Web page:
Sandridge community concerned about proposed route of Conway perimeter road
Bishop Edward Blain II, 95 years old, could be forced to move from his Conway home.
Born in 1924, Blain grew up in the Sandridge Community along Cates Bay Highway, where he now lives. After serving in World War II, he moved north, but returned home to Conway after his children grew up.
Today, the city he grew up in is changing rapidly as population totals soar.
To accommodate all the new cars a growing population brings, a proposed road construction project would put a four-lane Conway road somewhere through his community, a historic area for the city’s African-American population.
The Conway Perimeter Road Phase II was passed through a referendum in 2016. As of now, there are five possible corridors for the road to take, the second of which would go right through Blain’s home.
“I moved back here because this home and it’s where I enjoy living,” Blain said. “I think there is plenty of places to build the road instead of taking people’s property. It’s awful. They paid for that property. If they do take it, they should pay an excellent amount for that property.”
South Carolina Department of Transportation Project Manager Marla Watson said it is her agency’s goal to design the road as it was instructed to do by Horry County voters, but she wants to minimize the negative affect the road has on the surrounding community.
“We typically stay away from churches and cemeteries,” Watson said.
The $18.4 million project was approved by Horry County voters in 2016 in the RIDE III referendum. It is an Horry County project, and SCDOT is just handling the logistics as instructed by the referendum vote.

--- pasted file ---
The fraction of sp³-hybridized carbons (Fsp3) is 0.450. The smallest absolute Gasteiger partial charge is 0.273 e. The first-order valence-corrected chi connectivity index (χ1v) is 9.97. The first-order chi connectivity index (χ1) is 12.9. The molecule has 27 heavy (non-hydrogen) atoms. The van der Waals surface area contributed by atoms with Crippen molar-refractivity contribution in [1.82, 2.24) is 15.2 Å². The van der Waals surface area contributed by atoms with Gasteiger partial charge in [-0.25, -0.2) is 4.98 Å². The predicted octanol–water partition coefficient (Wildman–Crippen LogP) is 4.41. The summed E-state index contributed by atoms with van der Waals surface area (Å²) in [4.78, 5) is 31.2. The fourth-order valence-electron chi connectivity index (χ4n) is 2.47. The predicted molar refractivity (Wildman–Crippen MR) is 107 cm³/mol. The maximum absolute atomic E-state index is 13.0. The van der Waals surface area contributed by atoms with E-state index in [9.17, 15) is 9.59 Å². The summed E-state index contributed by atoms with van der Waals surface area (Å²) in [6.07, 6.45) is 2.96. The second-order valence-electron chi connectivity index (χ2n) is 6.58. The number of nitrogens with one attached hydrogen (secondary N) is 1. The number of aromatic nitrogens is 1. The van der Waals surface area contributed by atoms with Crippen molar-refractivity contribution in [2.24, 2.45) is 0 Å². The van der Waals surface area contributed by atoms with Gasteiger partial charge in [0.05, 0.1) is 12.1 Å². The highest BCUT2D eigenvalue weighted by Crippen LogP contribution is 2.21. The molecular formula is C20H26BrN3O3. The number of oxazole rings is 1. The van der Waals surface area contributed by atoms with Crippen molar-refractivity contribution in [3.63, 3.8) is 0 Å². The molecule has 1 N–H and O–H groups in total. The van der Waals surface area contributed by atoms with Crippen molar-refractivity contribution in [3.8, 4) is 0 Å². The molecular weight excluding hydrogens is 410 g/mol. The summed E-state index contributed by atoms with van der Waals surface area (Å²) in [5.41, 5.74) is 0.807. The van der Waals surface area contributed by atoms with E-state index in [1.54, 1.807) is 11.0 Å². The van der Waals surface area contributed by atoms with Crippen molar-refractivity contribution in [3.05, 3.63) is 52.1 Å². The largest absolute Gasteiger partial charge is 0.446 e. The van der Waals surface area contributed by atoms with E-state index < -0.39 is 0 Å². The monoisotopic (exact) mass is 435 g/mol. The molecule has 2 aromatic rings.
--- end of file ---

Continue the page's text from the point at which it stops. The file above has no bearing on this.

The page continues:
More information on the project can be found on SCDOT’s website.
It will be years before construction begins on the perimeter road between Highway 701 and Highway 378. Once completed, it will create a “U” shaped route to get around Conway without having to get on a highway.
Once completed, it will be a four-lane road with a median and a walking path.
The project is still in the design phase, with construction expected to begin in 2023. In order to start construction, the government will need to own all of the land along the route.
Currently, SCDOT has identified five possible paths for the road to take. One of the paths would require Blain to relocate from his home. Other paths would spare Blain’s home, but endanger others.
SCDOT has picked a preferred corridor that will be unveiled at a community meeting on Aug. 8 at 5 p.m., Watson said. While she couldn’t provide specifics for the corridor, she said it took into account community input and preserving history.
Still, a portion of the land needed to build the road is in private hands. So there will be some right of ways that need to be purchased from homeowners and potentially some folks may have to relocate in the process.
While some people will most likely end up losing land or having to relocate for the road, Watson encouraged residents to come out to the meeting and to stay involved.